“Once I started reading, it was the ‘different’ side of children that marked me, Burton continues. The fact that the hero feels special, weird, crazy, that he has trouble adapting to society… When we felt that as a child, it never leaves us. It is this feeling that made me sign “. On this point, the film by Tim burton is very faithful to the novel. Jacob looks exactly like the hero of the book, his thoughts and questions are repeated word for word. The other children also stick to those presented in the original version, with a few details: Emma and Olive’s powers have been swapped, the twins’ peculiarity is quickly revealed and Miss Peregrine, although she is not a child, has changed a lot physically, but these differences are actually quite anecdotal.
A less dark, more colorful film
If the “heart” by Miss Peregrine is respected, her tone is however lighter on the screen than in writing – except for an addition by the filmmaker, which has to do with the eyes, but we will not say more, because that would spoil part of the story. The time loop created by Miss Peregrine to protect children offers them a very colorful haven of peace: they play under a blue sky in a green garden. It was also striking during the promotion of the film, the poster of the blockbuster being the antipodes of the book cover (see the photo at the top of the article). Another striking example: if war does exist on the screen, it remains in the background, while once out of the loop, the children of the book are plunged into full conflict.
Tim Burton’s obsessions are there
Heroes rejected by society, fascination for the eyes and for the world of the circus are at the heart of the film, while the last two points are not present in the book of Ransom riggs. He had also warned his readers before the release of the feature film. By discovering the film in preview, he specified that Tim burton had taken some liberties with his story “which make the film better, while honoring the substance of the book”. Indeed, the vision of the director is not faithful to his story. Unlike other adaptations of teenage novels (Twilight Where Hunger Games, for example), true filmed transpositions of literary sagas, Miss Peregrine respect the “heart” of the original work, then ends up detaching itself strongly from its model. As the time loop breaks, Tim Burton is “released” of the book to include his own obsessions. Circus and funfair scenes are thus totally invented for the occasion. Her style is much more present in this second part of the film and the director can have fun with self-referencing, but she is also less held, more messy, in part because of her use of the loop, which does not is not that of the book. Once started down this path, the director even ends up offering a “happy end” to its heroes, whereas the first volume left the particular children a little lost… while waiting for the continuation.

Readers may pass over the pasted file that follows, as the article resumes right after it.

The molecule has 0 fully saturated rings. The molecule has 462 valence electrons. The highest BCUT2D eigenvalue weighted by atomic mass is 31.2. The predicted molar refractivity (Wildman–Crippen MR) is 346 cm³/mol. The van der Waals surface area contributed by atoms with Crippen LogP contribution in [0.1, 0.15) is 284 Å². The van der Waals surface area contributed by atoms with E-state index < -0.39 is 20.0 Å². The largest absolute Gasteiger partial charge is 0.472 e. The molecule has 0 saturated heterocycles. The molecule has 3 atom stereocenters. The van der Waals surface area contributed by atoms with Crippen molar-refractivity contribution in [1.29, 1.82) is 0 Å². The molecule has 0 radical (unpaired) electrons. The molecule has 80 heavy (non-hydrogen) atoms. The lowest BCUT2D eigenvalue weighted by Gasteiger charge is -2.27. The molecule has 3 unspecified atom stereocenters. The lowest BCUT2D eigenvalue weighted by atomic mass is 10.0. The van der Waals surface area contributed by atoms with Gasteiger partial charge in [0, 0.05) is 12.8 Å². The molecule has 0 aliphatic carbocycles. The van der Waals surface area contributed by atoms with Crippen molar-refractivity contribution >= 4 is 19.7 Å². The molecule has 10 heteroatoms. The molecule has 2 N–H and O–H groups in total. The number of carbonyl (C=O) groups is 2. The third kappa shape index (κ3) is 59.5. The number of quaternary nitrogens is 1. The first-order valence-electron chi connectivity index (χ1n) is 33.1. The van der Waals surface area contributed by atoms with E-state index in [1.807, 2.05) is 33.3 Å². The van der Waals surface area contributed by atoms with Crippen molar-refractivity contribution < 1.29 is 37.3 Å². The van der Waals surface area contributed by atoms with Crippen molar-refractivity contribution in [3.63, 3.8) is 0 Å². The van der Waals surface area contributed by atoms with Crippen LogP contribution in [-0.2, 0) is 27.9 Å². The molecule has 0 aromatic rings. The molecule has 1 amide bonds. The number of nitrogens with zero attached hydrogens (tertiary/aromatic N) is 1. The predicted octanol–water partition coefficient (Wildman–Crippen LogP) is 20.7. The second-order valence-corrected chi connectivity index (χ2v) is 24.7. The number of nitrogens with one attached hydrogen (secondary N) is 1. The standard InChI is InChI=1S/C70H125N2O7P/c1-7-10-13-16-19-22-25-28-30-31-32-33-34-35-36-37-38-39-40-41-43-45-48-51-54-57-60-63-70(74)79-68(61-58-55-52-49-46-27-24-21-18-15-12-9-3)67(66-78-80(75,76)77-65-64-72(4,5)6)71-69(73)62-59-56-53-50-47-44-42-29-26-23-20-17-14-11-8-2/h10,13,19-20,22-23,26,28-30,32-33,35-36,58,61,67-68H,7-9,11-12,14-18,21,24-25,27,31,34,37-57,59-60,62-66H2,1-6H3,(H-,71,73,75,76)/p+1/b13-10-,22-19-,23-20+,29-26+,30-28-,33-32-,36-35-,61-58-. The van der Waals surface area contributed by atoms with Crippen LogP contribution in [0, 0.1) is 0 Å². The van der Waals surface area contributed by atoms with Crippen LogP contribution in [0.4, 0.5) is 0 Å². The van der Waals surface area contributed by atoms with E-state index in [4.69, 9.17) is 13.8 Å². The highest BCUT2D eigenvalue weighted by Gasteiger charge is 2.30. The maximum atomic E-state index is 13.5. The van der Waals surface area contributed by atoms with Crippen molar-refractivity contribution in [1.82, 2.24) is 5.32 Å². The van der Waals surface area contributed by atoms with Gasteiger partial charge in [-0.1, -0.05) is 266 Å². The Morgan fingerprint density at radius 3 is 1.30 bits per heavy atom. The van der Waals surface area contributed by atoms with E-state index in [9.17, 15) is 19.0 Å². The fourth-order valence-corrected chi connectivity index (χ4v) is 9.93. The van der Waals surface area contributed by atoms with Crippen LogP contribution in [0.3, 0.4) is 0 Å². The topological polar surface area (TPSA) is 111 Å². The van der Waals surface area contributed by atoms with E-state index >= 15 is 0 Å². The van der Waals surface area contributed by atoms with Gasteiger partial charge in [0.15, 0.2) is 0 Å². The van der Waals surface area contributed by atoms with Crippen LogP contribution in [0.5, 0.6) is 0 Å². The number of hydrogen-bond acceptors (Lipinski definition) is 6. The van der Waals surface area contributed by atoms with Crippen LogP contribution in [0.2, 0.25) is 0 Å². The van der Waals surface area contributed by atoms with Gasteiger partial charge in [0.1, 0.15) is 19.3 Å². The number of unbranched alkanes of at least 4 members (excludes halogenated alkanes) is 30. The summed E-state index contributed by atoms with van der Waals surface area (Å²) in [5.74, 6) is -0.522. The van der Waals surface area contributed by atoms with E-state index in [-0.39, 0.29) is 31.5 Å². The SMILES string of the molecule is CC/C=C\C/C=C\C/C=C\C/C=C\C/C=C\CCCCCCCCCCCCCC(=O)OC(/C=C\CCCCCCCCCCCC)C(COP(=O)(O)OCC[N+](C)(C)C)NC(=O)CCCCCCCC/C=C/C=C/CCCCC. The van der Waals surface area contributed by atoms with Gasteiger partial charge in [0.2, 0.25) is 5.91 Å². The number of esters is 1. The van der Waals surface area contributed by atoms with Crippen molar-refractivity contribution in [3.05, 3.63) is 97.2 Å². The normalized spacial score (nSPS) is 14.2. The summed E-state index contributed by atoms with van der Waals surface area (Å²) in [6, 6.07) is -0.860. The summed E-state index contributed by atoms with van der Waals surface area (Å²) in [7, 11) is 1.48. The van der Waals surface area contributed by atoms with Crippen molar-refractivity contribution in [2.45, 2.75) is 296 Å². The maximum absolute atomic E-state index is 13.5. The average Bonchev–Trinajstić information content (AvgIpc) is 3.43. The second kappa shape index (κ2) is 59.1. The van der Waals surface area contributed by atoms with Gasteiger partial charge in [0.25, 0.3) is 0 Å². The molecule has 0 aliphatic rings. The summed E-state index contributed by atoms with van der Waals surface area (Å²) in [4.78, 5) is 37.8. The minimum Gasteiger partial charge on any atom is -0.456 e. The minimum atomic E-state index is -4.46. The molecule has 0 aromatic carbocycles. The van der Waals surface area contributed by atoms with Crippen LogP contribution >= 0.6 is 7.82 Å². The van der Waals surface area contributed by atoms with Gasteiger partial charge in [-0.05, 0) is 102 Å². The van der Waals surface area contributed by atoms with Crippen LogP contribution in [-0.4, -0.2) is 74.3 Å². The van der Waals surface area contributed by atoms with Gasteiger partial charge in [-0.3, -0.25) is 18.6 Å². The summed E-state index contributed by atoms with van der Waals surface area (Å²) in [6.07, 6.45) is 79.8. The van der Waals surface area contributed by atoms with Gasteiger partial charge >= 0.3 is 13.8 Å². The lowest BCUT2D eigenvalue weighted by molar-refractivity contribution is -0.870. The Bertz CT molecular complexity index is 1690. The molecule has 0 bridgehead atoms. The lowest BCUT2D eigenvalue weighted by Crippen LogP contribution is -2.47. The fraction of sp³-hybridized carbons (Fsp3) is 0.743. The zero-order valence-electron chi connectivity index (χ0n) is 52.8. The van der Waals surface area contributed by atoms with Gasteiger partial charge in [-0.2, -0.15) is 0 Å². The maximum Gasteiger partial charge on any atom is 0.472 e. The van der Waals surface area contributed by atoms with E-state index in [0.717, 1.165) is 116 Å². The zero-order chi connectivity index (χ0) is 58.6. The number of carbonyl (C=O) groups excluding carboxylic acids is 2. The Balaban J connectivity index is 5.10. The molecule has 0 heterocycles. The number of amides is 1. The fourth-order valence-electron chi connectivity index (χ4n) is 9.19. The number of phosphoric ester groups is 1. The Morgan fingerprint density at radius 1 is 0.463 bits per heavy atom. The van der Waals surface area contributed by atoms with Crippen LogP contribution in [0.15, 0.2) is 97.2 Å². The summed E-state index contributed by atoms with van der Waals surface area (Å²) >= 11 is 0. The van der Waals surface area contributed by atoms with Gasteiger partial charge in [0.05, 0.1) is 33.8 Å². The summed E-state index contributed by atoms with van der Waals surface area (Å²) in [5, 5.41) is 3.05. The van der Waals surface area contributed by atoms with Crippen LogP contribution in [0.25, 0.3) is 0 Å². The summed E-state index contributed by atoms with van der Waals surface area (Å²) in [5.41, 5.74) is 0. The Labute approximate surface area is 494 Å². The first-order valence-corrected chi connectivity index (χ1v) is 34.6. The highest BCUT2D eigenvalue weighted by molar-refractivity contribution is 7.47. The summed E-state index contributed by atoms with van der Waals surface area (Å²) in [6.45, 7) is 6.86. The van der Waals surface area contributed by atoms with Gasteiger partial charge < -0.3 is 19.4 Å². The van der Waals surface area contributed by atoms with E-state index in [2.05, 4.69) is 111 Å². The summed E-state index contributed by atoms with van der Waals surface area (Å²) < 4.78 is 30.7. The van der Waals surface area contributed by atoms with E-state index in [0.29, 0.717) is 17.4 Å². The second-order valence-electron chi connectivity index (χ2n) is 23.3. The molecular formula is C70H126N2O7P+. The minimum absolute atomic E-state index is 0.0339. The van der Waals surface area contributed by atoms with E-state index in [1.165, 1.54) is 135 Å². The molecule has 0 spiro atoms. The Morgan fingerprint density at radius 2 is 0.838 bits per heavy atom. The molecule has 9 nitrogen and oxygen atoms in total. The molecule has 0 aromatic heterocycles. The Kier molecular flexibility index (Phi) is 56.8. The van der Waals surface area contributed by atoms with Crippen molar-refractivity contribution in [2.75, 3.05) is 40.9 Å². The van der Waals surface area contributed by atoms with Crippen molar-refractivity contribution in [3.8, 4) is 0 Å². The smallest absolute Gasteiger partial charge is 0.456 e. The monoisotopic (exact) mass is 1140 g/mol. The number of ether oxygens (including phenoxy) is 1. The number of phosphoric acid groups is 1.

The film did not achieve enough success in theaters for 20th Century Fox to launch the sequel (it still grossed nearly $ 300 million worldwide, but had cost 110 without counting its publicity). Too bad, it would have been interesting to see Tim Burton move away even further from the novels, since the principle of the time loop does not have the same consequences on the screen as on the paper. We could thus have followed the evolution of these two adventures bearing the same name, but taking place in parallel, an idea already exploited on television with Game Of Thrones, for example, where the more the seasons went on, the more the series moved away from what had imagined George RR Martin.
The trailer for Miss Peregrine and the special children :
Eva Green: “Tim Burton and I”